A parent’s instinct is to encase a child in a bubble that will protect them from dangers that lurk in the outside world, or perhaps just beneath a turtle-like shell. Rare are the opportunities to give children that literal level of security, although one presents itself, for babies and infants at least, in the form of rear-facing car seats.

Barbara DiGirolamo, an injury prevention specialist at Boston Children’s Hospital, likens them to turtle shells. Rear-facing seats protect not only from flying glass and debris in a crash, they support a child’s head, neck and spine, which otherwise might be injured if the child is turned around and facing forward.

DiGirolamo made the comparison at a recent hearing of the state Legislature’s Public Safety and Homeland Security Committee, which is considering a bill by Andover Sen. Barry Finegold to tighten state law on the use of child safety seats.

Massachusetts already requires children under age 8, or who are 4 foot, 9 inches tall or shorter, to ride in a car seat or booster seat. The law is silent on the matter of which direction those car seats face. The bill, S.1411, would change that, requiring children to be strapped into rear-facing seats if they are younger than age 2 or weigh less than 30 pounds. Beacon Hill should act quickly to adopt it.

Doing so would add Massachusetts to the list of a dozen or so states that require rear-facing car seats for babies and toddlers — even though doctors and safety experts uniformly encourage the practice. The age 2 threshold is consistent with past guidance of the American Academy of Pediatrics, though the organization has since changed its recommendation to say children should use rear-facing seats “as long as possible, until they reach the highest weight or height allowed by the seat.”

It did so only because of questions about studies supporting age 2 as a specific milestone in injury prevention -- not that there’s any doubt about the effectiveness of the practice. Truth be told, a rear-facing car seat is better for any child.

“Car seats are awesome at protecting children in a crash, and they are the reason deaths and injuries to children in motor vehicle crashes have decreased,” Dr. Benjamin Hoffman said in announcing about the academy’s updated policy. Hoffman is chairman of its Council on Injury, Violence and Poison Prevention. “… If you have a choice, keeping your seat rear-facing as long as possible is the best way to keep them safe.”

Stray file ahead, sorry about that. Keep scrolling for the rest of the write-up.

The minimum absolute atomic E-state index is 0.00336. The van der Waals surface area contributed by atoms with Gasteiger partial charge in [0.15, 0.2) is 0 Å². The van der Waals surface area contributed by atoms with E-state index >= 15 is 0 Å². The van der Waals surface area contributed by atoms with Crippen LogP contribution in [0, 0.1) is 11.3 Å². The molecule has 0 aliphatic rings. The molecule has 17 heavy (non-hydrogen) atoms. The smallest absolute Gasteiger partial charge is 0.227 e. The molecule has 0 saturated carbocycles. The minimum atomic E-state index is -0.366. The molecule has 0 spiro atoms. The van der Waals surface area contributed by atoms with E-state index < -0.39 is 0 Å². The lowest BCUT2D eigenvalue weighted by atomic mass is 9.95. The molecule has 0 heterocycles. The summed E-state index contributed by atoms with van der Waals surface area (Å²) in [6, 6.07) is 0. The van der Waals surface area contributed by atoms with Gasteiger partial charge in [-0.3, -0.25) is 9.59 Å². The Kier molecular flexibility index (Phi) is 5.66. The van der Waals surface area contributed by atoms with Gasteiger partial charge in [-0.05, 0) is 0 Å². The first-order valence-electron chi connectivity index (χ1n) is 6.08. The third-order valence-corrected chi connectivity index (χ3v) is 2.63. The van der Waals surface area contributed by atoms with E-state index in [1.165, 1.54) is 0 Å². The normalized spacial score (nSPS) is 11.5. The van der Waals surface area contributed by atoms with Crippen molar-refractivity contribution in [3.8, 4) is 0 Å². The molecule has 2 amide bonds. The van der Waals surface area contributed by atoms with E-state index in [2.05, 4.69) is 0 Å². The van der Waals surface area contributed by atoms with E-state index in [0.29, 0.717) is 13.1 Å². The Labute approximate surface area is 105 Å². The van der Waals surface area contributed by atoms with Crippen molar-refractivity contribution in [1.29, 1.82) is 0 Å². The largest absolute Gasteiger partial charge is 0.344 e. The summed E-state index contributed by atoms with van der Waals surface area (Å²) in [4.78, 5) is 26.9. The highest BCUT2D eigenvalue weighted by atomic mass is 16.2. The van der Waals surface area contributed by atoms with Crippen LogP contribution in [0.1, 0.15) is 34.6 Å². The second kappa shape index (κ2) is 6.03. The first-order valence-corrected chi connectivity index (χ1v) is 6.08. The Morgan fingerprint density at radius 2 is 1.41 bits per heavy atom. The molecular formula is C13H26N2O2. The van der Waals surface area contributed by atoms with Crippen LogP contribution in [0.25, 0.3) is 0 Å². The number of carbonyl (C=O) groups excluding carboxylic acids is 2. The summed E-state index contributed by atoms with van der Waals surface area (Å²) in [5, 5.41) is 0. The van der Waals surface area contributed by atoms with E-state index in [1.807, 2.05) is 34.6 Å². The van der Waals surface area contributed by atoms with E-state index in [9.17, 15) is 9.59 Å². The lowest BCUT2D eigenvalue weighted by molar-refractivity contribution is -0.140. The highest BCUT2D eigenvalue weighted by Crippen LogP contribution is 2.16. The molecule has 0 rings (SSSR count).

As a matter of policy, of course, “as long as possible” is hard to enforce. Age 2 and 30 pounds are more straightforward -- and those benchmarks have the support of people including DiGirolamo.

“The law that is currently written is not strong enough to keep our kids safe,” she told the committee, according to the State House News Service. “Why is a rear-facing car seat so critical? Because it protects the whole head, neck and spine of a child, absorbing the majority of the crash forces the body would sustain.”

To be sure, laws such as these are as much about education as enforcement, giving police an opportunity to intervene on behalf of the safety of children. No parent who is well themselves wants to do anything to endanger their kids.

Some may find another layer of rules from the state onerous, even a fairly narrowly focused one such as this. But there’s little doubt about the positive impact of the seat belt law and, by extension, the car seat law.

Data prove their value. Throughout the country, 639 kids under age 13 riding in cars were killed in 2018, or fewer than two per day, according to the Insurance Institute for Highway Safety. That’s bad enough. Child fatalities in car crashes two decades ago were more than double. Changes since the 1980s and ‘70s — particularly in light of population growth at the same time — are even more dramatic.

Eleven states -- including Connecticut, Rhode Island and now New York, where the law changed this past November — have already taken the next step of requiring children younger than age 2 to ride in rear-facing seats, according to the Governors Highway Safety Association. Massachusetts should do so as well.

It may not be as good as strapping shells onto the backs of our children, but it will go a long way toward preventing serious injury and death.


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